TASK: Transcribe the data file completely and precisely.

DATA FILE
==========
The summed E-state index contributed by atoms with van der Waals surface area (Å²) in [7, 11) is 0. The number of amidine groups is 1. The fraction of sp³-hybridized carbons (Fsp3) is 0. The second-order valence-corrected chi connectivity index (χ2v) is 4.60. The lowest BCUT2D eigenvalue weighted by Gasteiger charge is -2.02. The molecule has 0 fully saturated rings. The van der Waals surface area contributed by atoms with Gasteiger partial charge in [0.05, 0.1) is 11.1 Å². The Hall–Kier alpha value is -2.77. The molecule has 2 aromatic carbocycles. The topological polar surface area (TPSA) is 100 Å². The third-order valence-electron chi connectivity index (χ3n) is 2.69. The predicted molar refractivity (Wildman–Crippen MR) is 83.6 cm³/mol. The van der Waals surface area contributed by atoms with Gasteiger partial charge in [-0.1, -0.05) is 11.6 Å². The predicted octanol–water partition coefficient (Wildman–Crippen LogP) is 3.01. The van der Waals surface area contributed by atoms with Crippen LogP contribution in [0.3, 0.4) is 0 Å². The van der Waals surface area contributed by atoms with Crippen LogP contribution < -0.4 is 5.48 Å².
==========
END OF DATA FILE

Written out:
The summed E-state index contributed by atoms with van der Waals surface area (Å²) in [7, 11) is 0. The number of amidine groups is 1. The fraction of sp³-hybridized carbons (Fsp3) is 0. The second-order valence-corrected chi connectivity index (χ2v) is 4.60. The lowest BCUT2D eigenvalue weighted by Gasteiger charge is -2.02. The molecule has 0 fully saturated rings. The van der Waals surface area contributed by atoms with Gasteiger partial charge in [0.05, 0.1) is 11.1 Å². The Hall–Kier alpha value is -2.77. The molecule has 2 aromatic carbocycles. The topological polar surface area (TPSA) is 100 Å². The third-order valence-electron chi connectivity index (χ3n) is 2.69. The predicted molar refractivity (Wildman–Crippen MR) is 83.6 cm³/mol. The van der Waals surface area contributed by atoms with Gasteiger partial charge in [-0.1, -0.05) is 11.6 Å². The predicted octanol–water partition coefficient (Wildman–Crippen LogP) is 3.01. The van der Waals surface area contributed by atoms with Crippen LogP contribution in [0.3, 0.4) is 0 Å². The van der Waals surface area contributed by atoms with Crippen LogP contribution < -0.4 is 5.48 Å².